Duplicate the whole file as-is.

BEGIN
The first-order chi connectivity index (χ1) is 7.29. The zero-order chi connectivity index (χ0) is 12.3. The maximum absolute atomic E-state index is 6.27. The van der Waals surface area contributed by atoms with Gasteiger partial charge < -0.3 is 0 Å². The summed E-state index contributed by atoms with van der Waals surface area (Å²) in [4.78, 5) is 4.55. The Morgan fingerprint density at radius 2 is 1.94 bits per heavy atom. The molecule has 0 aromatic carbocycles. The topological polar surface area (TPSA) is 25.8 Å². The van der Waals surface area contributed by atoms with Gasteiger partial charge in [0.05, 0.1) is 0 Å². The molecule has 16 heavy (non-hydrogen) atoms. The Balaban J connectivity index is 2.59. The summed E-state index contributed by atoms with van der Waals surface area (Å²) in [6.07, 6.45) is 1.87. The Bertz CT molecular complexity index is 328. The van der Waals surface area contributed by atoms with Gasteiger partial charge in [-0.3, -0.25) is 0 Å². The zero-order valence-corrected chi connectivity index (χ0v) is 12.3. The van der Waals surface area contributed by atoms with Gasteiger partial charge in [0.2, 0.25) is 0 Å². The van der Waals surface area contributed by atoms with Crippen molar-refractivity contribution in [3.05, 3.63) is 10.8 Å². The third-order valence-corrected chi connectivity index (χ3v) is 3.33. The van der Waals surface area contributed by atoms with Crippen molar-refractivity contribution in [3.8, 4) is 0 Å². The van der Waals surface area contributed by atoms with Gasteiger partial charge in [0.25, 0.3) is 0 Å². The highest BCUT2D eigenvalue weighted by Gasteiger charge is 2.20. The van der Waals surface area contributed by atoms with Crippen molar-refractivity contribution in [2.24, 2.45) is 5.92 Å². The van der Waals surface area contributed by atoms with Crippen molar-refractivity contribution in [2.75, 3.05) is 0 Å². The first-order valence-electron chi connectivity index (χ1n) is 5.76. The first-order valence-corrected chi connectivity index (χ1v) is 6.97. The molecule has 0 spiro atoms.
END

The first-order chi connectivity index (χ1) is 7.29. The zero-order chi connectivity index (χ0) is 12.3. The maximum absolute atomic E-state index is 6.27. The van der Waals surface area contributed by atoms with Gasteiger partial charge < -0.3 is 0 Å². The summed E-state index contributed by atoms with van der Waals surface area (Å²) in [4.78, 5) is 4.55. The Morgan fingerprint density at radius 2 is 1.94 bits per heavy atom. The molecule has 0 aromatic carbocycles. The topological polar surface area (TPSA) is 25.8 Å². The van der Waals surface area contributed by atoms with Gasteiger partial charge in [0.05, 0.1) is 0 Å². The molecule has 16 heavy (non-hydrogen) atoms. The Balaban J connectivity index is 2.59. The summed E-state index contributed by atoms with van der Waals surface area (Å²) in [6.07, 6.45) is 1.87. The Bertz CT molecular complexity index is 328. The van der Waals surface area contributed by atoms with Gasteiger partial charge in [-0.3, -0.25) is 0 Å². The zero-order valence-corrected chi connectivity index (χ0v) is 12.3. The van der Waals surface area contributed by atoms with Gasteiger partial charge in [0.2, 0.25) is 0 Å². The van der Waals surface area contributed by atoms with Crippen molar-refractivity contribution in [3.05, 3.63) is 10.8 Å². The third-order valence-corrected chi connectivity index (χ3v) is 3.33. The van der Waals surface area contributed by atoms with Crippen molar-refractivity contribution in [3.8, 4) is 0 Å². The van der Waals surface area contributed by atoms with Gasteiger partial charge in [0.25, 0.3) is 0 Å². The highest BCUT2D eigenvalue weighted by Gasteiger charge is 2.20. The van der Waals surface area contributed by atoms with Crippen molar-refractivity contribution in [2.24, 2.45) is 5.92 Å². The van der Waals surface area contributed by atoms with Crippen molar-refractivity contribution in [2.75, 3.05) is 0 Å². The first-order valence-electron chi connectivity index (χ1n) is 5.76. The first-order valence-corrected chi connectivity index (χ1v) is 6.97. The molecule has 0 spiro atoms.